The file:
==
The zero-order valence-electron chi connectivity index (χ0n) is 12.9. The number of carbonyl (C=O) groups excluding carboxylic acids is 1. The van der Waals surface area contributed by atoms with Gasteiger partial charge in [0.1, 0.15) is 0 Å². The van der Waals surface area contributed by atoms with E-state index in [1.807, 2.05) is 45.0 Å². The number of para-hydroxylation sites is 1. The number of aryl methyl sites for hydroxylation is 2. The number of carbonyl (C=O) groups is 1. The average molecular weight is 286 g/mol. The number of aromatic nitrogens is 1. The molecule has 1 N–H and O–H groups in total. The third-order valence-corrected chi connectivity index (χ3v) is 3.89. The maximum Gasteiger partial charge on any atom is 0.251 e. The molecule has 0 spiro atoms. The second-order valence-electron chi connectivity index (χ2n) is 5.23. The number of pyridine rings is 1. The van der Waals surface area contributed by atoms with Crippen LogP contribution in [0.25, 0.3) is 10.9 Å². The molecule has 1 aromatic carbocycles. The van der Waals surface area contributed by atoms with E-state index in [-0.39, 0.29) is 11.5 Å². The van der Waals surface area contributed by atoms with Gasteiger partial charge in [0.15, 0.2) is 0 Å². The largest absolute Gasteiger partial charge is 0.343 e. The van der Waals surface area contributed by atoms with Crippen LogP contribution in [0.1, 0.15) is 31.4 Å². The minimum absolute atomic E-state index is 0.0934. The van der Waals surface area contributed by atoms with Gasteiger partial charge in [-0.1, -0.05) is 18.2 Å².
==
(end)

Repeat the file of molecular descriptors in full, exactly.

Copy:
The zero-order valence-electron chi connectivity index (χ0n) is 12.9. The number of carbonyl (C=O) groups excluding carboxylic acids is 1. The van der Waals surface area contributed by atoms with Gasteiger partial charge in [0.1, 0.15) is 0 Å². The van der Waals surface area contributed by atoms with E-state index in [1.807, 2.05) is 45.0 Å². The number of para-hydroxylation sites is 1. The number of aryl methyl sites for hydroxylation is 2. The number of carbonyl (C=O) groups is 1. The average molecular weight is 286 g/mol. The number of aromatic nitrogens is 1. The molecule has 1 N–H and O–H groups in total. The third-order valence-corrected chi connectivity index (χ3v) is 3.89. The maximum Gasteiger partial charge on any atom is 0.251 e. The molecule has 0 spiro atoms. The second-order valence-electron chi connectivity index (χ2n) is 5.23. The number of pyridine rings is 1. The van der Waals surface area contributed by atoms with Crippen LogP contribution in [0.25, 0.3) is 10.9 Å². The molecule has 1 aromatic carbocycles. The van der Waals surface area contributed by atoms with E-state index in [-0.39, 0.29) is 11.5 Å². The van der Waals surface area contributed by atoms with Gasteiger partial charge in [0.15, 0.2) is 0 Å². The largest absolute Gasteiger partial charge is 0.343 e. The van der Waals surface area contributed by atoms with Crippen LogP contribution in [0.1, 0.15) is 31.4 Å². The minimum absolute atomic E-state index is 0.0934. The van der Waals surface area contributed by atoms with Gasteiger partial charge in [-0.1, -0.05) is 18.2 Å².